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What I need is to 100% clear and un-format a 3TB drive. Nothing more. It seems doing this from GParted, however when I try to put information onto the drive after formatting with another source, it says the drive is full. This is not a problem with the other source because it was able to copy to my 2nd 3TB drive very well and quickly. Can anyone help me to reset this drive? I am currently away from home, but I am using the Ubuntu "Disks" app to format it, and I have it set to overwrite existing data. Will edit if that changed it.

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Don't do the operation from a running system.
Boot from the Ubuntu installation media.

Open GParted and delete all partitions.
Click on Apply ... then click on Device.
Select Create a new partition table.

Select gpt when you have an EFI based BIOS.
Select msdos when you have a legacy BIOS.
Now the whole disk is completely blank.

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6 seconds faster than me! :D – Byte Commander Mar 15 at 14:43
    
@ByteCommander Don't know which answer to accept. Both of you have really good answers Lol – David Cole - Grammar Police Mar 15 at 15:09
    
@DavidCole-GrammarPolice : Maybe this can help you -> askubuntu.com/questions/743095/… - you can find some useful information on how to prepare the disk for new installations. :) – cl-netbox Mar 15 at 15:13

You can delete all partitions of a disk instead of just formatting them using Gnome Disks as well.
Of course this can only work on a disk that is not currently in use, i.e. all partitions have to be in an unmounted state and no swap may be used on this disk. In case you want to perform this on a disk that contains mount points needed by the running Ubuntu system, you can't proceed and have to boot from a live medium instead.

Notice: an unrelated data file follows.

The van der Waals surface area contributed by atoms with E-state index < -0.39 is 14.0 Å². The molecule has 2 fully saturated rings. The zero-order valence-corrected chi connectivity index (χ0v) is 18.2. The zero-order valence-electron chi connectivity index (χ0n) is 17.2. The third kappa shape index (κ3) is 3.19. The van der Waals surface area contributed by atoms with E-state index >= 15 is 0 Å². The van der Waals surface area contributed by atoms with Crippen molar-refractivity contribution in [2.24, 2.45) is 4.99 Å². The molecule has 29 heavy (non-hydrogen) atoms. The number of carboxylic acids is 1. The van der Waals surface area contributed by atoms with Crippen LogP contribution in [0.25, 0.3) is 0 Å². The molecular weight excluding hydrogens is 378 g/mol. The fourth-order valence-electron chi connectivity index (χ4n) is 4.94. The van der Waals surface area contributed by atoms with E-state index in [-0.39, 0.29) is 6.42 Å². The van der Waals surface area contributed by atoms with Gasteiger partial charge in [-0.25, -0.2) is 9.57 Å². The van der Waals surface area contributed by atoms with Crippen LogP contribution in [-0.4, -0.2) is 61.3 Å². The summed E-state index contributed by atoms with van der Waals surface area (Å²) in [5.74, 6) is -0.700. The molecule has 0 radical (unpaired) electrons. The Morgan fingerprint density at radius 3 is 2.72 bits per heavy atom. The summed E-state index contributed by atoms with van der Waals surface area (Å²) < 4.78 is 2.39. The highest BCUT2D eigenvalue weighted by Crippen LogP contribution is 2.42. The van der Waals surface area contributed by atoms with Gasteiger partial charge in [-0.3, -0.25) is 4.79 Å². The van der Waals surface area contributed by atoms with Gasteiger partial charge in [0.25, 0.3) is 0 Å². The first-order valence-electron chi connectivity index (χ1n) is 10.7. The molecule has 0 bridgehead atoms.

Launch gnome-disks, select the device to clear from the list on the left, then click the hamburger button in the top right corner of the window. From the appearing menu, chose Format disk....

A small dialog window will appear. You have two settings:

  • Erase: Decide between "overwrite existing data with zeroes (slow)" and "don't overwrite data (fast)". If its for personal use only and you don't have to make sure that there's no chance of restoring pieces of data, it's okay to chose the fast method. Overwrite the data if you want it irreversibly gone. To install a new OS or create new partitions and format them, this doesn't make a difference.

  • Partitioning: Decide between "Compatible with modern systems and hard disks > 2TB (GPT)", "Compatible with all systems and devices (MBR/DOS)" and "No partitioning (empty)". Here you select the kind of partition table you want to create. I would recommend you to use MBR unless you have a reason to select a different one.

Then click on Format..., enter your admin password and watch the progress bar.

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How would I format the drive to be compatible for Windows installation? – David Cole - Grammar Police Mar 15 at 15:09
    
It's irrelevant whether you overwrite all data or not as you don't give the drive away and don't have to shred sensible data. Regarding the partition table, I would go for MBR/DOS as that's compatible with all systems unless your device is larger than 2 TB. But the Windows installer can also create its preferred partition table itself I assume, so you could also try and select EMPTY. – Byte Commander Mar 15 at 15:15
    
@DavidCole-GrammarPolice : When you have an UEFI BIOS you should select a GPT partition table when you want to install Windows 8 or 10 - in case you have a legacy BIOS, you should select msdos (MBR). – cl-netbox Mar 15 at 15:18
    
@cl-netbox Windows 7 :( – David Cole - Grammar Police Mar 15 at 15:30
    
@DavidCole-GrammarPolice : Windows 7 will be automatically upgraded to Windows 10 - important is the BIOS mode. :) – cl-netbox Mar 15 at 15:32

If you want to have a really blank disk just do

dd if=/dev/zero of=$YOUR_DEV bs=1M

Under normal conditions this is not necessary but it may be necessary to swipe out the beginning and the end of the disk, because there may be data of a secondary GPT at the end of the disk.

So what I do to clean a disk is:

YOUR_DEV=/dev/sdX
dd if=/dev/zero of=$YOUR_DEV bs=512 count=100
dd if=/dev/zero of=$YOUR_DEV bs=512 seek=$(( $(blockdev --getsz $YOUR_DEV) - 100 )) count=100

Now, no OS installer of my knowledge finds any old partitions nor any old installed OS and will setup the disk right correct to the BIOS- and OS-settings (MBR or GPT).

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+1 This is usually what I do when some utility or OS installer is so smart that it won't let me wipe the disk. I usually take the lazy method though of doing the first command, counting to 5, and then doing a Ctrl-C. – Patrick M Mar 15 at 21:24

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